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‘Narcotrafficking Is Taking Over’ Venezuela with Maduro’s Complicity, Colombia Says

‘Narcotrafficking Is Taking Over’ Venezuela with Maduro’s Complicity, Colombia Says

April 27, 2021

On April 3, Colombian Minister of Defense Diego Molano accused Venezuela of acting as an “accomplice” of Colombian narcotrafficking groups in heavy confrontations that have forced thousands of people to cross the border and take refuge in Colombia.

“What is happening in Venezuela is that narcotrafficking is slowly taking over the country […] in collusion with the Bolivarian forces and the Maduro regime,” Molano said in an interview with the Colombian newspaper El Tiempo.

In the last week of March, about 5,000 people crossed the border to the Colombian municipality of Arauquita, seeking refuge from heavy confrontations between Venezuelan public forces and a Colombian armed group. Some people have reported extrajudicial executions of civilians by Venezuelan uniformed personnel.

The fighting left nine “terrorists” dead, 39 detained, and four service members dead, according to Venezuelan authorities’ official figures. Maduro recognized that dissidents of the Revolutionary Armed Forces of Colombia (FARC, in Spanish) guerrilla group — which dissolved after signing a peace accord in 2016 — might be involved in the clashes.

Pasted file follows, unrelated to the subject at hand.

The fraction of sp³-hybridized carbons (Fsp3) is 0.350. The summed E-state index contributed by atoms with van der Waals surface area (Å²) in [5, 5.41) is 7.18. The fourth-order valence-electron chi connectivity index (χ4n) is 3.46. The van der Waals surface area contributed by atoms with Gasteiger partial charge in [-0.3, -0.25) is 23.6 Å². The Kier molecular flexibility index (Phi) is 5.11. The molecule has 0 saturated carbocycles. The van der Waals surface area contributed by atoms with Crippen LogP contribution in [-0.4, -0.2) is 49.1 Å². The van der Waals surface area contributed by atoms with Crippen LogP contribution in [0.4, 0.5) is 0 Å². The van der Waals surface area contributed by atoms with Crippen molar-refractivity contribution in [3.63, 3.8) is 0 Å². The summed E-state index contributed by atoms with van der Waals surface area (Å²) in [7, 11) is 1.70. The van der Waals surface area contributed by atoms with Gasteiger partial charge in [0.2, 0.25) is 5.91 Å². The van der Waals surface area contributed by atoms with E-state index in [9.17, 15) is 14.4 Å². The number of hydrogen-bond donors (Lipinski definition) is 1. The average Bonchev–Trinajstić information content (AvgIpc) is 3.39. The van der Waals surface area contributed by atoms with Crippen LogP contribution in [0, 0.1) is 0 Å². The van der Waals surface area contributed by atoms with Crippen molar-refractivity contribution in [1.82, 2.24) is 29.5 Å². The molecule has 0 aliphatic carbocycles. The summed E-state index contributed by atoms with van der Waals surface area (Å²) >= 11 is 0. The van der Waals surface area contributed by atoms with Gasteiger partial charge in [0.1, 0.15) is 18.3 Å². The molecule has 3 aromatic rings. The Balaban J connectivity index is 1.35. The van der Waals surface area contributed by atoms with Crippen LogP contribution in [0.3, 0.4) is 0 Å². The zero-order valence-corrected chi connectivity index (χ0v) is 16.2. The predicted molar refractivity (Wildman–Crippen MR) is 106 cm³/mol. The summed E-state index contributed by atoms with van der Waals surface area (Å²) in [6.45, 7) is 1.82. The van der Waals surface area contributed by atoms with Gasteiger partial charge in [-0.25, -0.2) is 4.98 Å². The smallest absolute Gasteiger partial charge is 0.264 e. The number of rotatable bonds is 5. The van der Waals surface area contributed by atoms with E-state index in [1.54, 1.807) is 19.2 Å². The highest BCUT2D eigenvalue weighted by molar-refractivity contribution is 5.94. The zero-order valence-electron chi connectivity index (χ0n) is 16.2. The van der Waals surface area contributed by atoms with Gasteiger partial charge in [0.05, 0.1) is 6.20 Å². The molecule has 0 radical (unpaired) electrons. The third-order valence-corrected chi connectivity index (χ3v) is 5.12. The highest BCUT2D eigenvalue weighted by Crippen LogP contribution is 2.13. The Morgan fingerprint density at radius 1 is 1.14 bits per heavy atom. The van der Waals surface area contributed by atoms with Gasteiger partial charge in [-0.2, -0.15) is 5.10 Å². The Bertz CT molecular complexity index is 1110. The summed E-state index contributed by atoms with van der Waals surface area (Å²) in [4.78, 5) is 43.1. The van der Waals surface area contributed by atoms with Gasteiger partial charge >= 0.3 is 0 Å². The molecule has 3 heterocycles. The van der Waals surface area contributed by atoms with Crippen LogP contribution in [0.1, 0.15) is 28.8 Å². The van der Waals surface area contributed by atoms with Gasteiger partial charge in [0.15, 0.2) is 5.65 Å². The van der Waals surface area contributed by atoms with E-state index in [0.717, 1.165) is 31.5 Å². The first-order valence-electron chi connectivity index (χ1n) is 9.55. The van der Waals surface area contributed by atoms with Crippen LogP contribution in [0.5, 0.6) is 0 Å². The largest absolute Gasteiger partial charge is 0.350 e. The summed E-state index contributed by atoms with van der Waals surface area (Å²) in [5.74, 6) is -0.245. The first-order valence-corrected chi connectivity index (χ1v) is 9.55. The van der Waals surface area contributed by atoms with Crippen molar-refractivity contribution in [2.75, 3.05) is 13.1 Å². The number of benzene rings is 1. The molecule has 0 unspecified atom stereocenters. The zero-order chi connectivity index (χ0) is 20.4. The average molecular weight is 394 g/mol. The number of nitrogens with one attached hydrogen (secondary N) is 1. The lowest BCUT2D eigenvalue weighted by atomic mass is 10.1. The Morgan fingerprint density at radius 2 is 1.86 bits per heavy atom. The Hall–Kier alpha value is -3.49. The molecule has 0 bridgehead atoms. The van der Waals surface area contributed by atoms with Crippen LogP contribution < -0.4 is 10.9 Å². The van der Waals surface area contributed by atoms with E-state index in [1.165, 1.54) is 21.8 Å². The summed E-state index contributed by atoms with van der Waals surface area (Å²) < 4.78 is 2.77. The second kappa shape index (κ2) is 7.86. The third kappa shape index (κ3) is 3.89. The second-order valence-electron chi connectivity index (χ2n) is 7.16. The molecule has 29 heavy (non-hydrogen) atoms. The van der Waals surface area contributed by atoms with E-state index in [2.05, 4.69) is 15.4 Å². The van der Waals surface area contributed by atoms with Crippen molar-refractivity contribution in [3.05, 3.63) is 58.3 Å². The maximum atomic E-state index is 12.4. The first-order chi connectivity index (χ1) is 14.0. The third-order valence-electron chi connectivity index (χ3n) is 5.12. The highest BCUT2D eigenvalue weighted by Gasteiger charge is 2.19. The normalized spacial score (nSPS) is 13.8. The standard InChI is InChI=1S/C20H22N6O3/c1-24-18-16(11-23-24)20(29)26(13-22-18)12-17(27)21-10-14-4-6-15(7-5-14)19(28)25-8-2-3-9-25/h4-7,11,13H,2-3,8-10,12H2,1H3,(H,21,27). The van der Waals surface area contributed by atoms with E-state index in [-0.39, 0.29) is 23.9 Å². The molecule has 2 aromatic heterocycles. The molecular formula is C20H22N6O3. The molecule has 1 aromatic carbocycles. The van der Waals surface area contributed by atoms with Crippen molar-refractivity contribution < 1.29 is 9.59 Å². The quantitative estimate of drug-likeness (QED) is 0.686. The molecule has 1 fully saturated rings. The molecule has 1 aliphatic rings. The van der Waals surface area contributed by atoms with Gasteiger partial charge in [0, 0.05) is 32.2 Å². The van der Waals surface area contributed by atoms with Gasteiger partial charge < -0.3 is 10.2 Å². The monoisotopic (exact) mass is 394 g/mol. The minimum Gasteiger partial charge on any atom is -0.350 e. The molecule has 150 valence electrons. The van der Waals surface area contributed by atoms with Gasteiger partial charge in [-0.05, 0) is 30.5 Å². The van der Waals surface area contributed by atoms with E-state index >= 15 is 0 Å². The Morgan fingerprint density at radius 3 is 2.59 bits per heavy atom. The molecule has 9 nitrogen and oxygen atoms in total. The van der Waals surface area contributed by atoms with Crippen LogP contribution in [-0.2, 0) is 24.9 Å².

However, according to Molano, Venezuelan service members attacked “in a complicit and selective way only the dissidents” led by a former FARC member known as Iván Mordisco, in an attempt to favor another group led by former FARC leader Iván Márquez, who in August 2019 withdrew from the historic peace agreement that put an end to more than half a century of armed conflict.

The chief of Defense accused the Venezuelan government of partnering with Márquez’ group and the National Liberation Army (ELN, in Spanish) — the last known guerrilla group in Colombia — to achieve “unity of command” in narcotrafficking routes across the 2,200-kilometer border between both countries.

“The goal of the operations there is not to protect the border, but to protect the narcotrafficking business,” Molano said.

Colombian President Iván Duque has accused Maduro of protecting these groups in Venezuelan territory. Caracas has denied the accusations and blames the violence on Bogotá for neglecting the border.